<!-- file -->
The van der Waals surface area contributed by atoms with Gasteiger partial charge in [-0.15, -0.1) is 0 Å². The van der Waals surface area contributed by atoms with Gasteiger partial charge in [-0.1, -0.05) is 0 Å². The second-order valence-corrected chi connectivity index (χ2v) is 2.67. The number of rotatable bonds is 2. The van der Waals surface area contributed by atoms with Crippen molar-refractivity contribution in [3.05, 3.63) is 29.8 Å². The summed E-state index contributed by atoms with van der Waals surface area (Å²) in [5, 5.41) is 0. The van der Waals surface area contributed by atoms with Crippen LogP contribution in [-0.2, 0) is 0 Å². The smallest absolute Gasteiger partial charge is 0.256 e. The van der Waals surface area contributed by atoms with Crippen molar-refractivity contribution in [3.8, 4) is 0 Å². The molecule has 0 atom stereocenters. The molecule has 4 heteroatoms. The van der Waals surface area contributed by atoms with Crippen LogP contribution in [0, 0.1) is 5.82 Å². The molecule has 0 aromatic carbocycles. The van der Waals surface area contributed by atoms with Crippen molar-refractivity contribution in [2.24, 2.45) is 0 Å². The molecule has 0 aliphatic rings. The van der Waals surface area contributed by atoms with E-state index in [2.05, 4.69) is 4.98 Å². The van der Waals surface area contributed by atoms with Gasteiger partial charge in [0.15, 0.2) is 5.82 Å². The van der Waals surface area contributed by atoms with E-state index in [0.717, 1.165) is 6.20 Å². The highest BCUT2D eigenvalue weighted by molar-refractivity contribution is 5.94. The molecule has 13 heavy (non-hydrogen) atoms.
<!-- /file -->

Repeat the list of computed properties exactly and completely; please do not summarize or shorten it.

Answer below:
The van der Waals surface area contributed by atoms with Gasteiger partial charge in [-0.15, -0.1) is 0 Å². The van der Waals surface area contributed by atoms with Gasteiger partial charge in [-0.1, -0.05) is 0 Å². The second-order valence-corrected chi connectivity index (χ2v) is 2.67. The number of rotatable bonds is 2. The van der Waals surface area contributed by atoms with Crippen molar-refractivity contribution in [3.05, 3.63) is 29.8 Å². The summed E-state index contributed by atoms with van der Waals surface area (Å²) in [5, 5.41) is 0. The van der Waals surface area contributed by atoms with Crippen LogP contribution in [-0.2, 0) is 0 Å². The smallest absolute Gasteiger partial charge is 0.256 e. The van der Waals surface area contributed by atoms with Crippen molar-refractivity contribution in [3.8, 4) is 0 Å². The molecule has 0 atom stereocenters. The molecule has 4 heteroatoms. The van der Waals surface area contributed by atoms with Crippen LogP contribution in [0, 0.1) is 5.82 Å². The molecule has 0 aromatic carbocycles. The van der Waals surface area contributed by atoms with Crippen molar-refractivity contribution in [2.24, 2.45) is 0 Å². The molecule has 0 aliphatic rings. The van der Waals surface area contributed by atoms with E-state index in [2.05, 4.69) is 4.98 Å². The van der Waals surface area contributed by atoms with Gasteiger partial charge in [0.15, 0.2) is 5.82 Å². The van der Waals surface area contributed by atoms with E-state index in [0.717, 1.165) is 6.20 Å². The highest BCUT2D eigenvalue weighted by molar-refractivity contribution is 5.94. The molecule has 13 heavy (non-hydrogen) atoms.